Agricultural Subsidies have Brought Nothing but Hunger to the Country

The skyrocketing food prices and the electioneering environment that Kenyans find themselves in presents an opportunity to have an important national debate that has been ignored for quite a while, the role of government in the economy.

Last week the government issued a 6 billion shilling subsidy to maize millers. This subsidy intends to bring the price of unga to the below market price 90 shillings per 2-kilogram packet.

In the same week, Mumias sugar was seeking 3.4 billion in bailout funds from the Treasury. In the last two years, the Kenyan government has sunk over 3.1 billion shillings in Mumias to stabilize the sugar miller.

At some points in time, the government has caved into protests by maize farmers in North Rift and purchased bags of maize at prices above market prices. There was also the 1 billion shillings for Miraa farmers in Meru.

Well, this habit of government subsidies on various facets of the Kenyan economy should stop. These subsidies are not only a reward for inefficiency, but also allow the government to pick winners and losers in the market place.

Right, now there is discontent that grain millers are laughing all the way to the bank, the argument is that the 6 billion shillings in subsidies is more of subsidy to the millers than it is on consumers.

It is no surprise that the word “cartel” is being bandied around. Every economic malaise that happens in this country is blamed on “the cartels.” So much so that a Nairobi gubernatorial candidate is running on a platform of dismantling the cartels. This is not surprising at all; the structure of the economy and governance as is, allows cartels to play a disproportionate role in the country’s economy.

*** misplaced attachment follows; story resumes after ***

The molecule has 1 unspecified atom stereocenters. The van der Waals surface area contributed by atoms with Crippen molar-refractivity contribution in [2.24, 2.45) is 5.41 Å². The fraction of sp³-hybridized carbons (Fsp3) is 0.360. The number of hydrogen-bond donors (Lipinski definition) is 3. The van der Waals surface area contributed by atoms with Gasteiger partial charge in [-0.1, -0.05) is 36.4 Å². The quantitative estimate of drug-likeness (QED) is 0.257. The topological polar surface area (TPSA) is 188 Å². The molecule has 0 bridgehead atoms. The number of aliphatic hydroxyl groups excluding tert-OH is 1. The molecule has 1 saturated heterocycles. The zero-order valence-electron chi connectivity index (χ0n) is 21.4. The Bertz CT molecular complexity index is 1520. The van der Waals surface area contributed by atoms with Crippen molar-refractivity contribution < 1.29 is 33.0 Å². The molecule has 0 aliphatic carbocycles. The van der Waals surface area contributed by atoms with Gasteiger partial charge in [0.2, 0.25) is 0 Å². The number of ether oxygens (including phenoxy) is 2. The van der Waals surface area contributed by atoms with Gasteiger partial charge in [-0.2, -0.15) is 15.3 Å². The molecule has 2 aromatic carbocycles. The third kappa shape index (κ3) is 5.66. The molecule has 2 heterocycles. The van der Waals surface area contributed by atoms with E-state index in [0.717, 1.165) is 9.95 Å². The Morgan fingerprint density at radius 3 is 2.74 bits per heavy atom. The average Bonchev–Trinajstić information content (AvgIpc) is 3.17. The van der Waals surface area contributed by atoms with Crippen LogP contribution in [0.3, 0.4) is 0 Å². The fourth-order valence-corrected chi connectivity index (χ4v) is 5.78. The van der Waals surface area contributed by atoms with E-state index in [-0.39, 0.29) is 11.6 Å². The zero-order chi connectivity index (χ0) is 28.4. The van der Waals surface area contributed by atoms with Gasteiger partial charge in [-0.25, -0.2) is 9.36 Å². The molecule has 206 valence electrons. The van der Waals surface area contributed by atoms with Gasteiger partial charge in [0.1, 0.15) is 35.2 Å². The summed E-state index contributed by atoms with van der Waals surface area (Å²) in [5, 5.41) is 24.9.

See, cartel is another word for “crony.” Cronies being individuals that receive preferential support from the government.

Herein lies problem, because the government’s hand is in almost all sectors of the economy, politicians in government can either choose the cartels they like or cartels can align with politicians they like. In either situation, everyone else save for the cartels and the politicians are losers.

For example, a 2013 Presidential Taskforce on Parastatal Reform identified at least fifty-five commercially oriented government owned entities. These government entities are in sectors as diverse as energy, agriculture, and many others.

These fifty-five entities deny would-be legitimate business to thrive, whereas at the same time allowing well-connected cartels to prosper at the expense of the entire economy.

Whereas a case could be made for some strategic government agencies, the same cannot be said of others. Some government run agencies bring entire industries tumbling down to the mud with them.

In the sugar sector, for example, it would be foolhardy to expect private millers to compete with inefficient and over subsidized state millers, with no other motive other than rewarding politicians and their cronies.

The same Parastatal Reform Taskforce revealed the National Produce and Cereals Board makes loses, year in year out. Now, the NCPB is in charge of Kenya’s now synonymous Strategic Grain Reserve. The rather important responsibility of stocking the country’s food produce rests with the Strategic Grain Reserve. It is rather imprudent to leave the important task of feeding a nation on a loss-making enterprise.

Nations have been feeding huge populations without subsidy and Kenya should be no exception. Besides, greater government control in agriculture quite as disastrous, as evidenced in the great Chinese famine in the late 1950s and early 1960s.

The politicians have lost the plot and the argument. The most important thing during this subsidy debate seems to have been whether the ship set sail from Mexico or Durban. Shouldn’t the debate have been about reducing input costs and increasing yields in maize and other agricultural production?

The important question during this election ought to be, whether Kenyans want more government inefficiency running or ruining their lives, and not the daily dose of theatrics that Kenyan politicians deliver without fail.